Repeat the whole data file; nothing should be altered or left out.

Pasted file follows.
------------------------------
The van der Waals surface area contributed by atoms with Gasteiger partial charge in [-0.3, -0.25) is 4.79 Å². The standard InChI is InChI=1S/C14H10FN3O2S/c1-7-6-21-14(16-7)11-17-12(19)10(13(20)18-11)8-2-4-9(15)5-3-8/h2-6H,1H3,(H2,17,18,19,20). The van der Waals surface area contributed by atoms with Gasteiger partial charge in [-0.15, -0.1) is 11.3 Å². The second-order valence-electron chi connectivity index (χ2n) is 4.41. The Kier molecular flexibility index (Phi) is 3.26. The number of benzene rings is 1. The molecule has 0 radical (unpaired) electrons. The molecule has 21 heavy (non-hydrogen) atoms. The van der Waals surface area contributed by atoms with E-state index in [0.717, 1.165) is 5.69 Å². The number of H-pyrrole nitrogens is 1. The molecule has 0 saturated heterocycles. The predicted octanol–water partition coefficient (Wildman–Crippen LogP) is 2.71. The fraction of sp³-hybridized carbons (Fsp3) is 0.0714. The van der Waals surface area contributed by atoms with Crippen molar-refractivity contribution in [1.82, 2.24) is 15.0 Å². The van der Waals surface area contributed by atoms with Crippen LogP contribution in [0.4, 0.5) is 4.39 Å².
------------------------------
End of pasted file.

The van der Waals surface area contributed by atoms with Gasteiger partial charge in [-0.3, -0.25) is 4.79 Å². The standard InChI is InChI=1S/C14H10FN3O2S/c1-7-6-21-14(16-7)11-17-12(19)10(13(20)18-11)8-2-4-9(15)5-3-8/h2-6H,1H3,(H2,17,18,19,20). The van der Waals surface area contributed by atoms with Gasteiger partial charge in [-0.15, -0.1) is 11.3 Å². The second-order valence-electron chi connectivity index (χ2n) is 4.41. The Kier molecular flexibility index (Phi) is 3.26. The number of benzene rings is 1. The molecule has 0 radical (unpaired) electrons. The molecule has 21 heavy (non-hydrogen) atoms. The van der Waals surface area contributed by atoms with E-state index in [0.717, 1.165) is 5.69 Å². The number of H-pyrrole nitrogens is 1. The molecule has 0 saturated heterocycles. The predicted octanol–water partition coefficient (Wildman–Crippen LogP) is 2.71. The fraction of sp³-hybridized carbons (Fsp3) is 0.0714. The van der Waals surface area contributed by atoms with Crippen molar-refractivity contribution in [1.82, 2.24) is 15.0 Å². The van der Waals surface area contributed by atoms with Crippen LogP contribution in [0.4, 0.5) is 4.39 Å².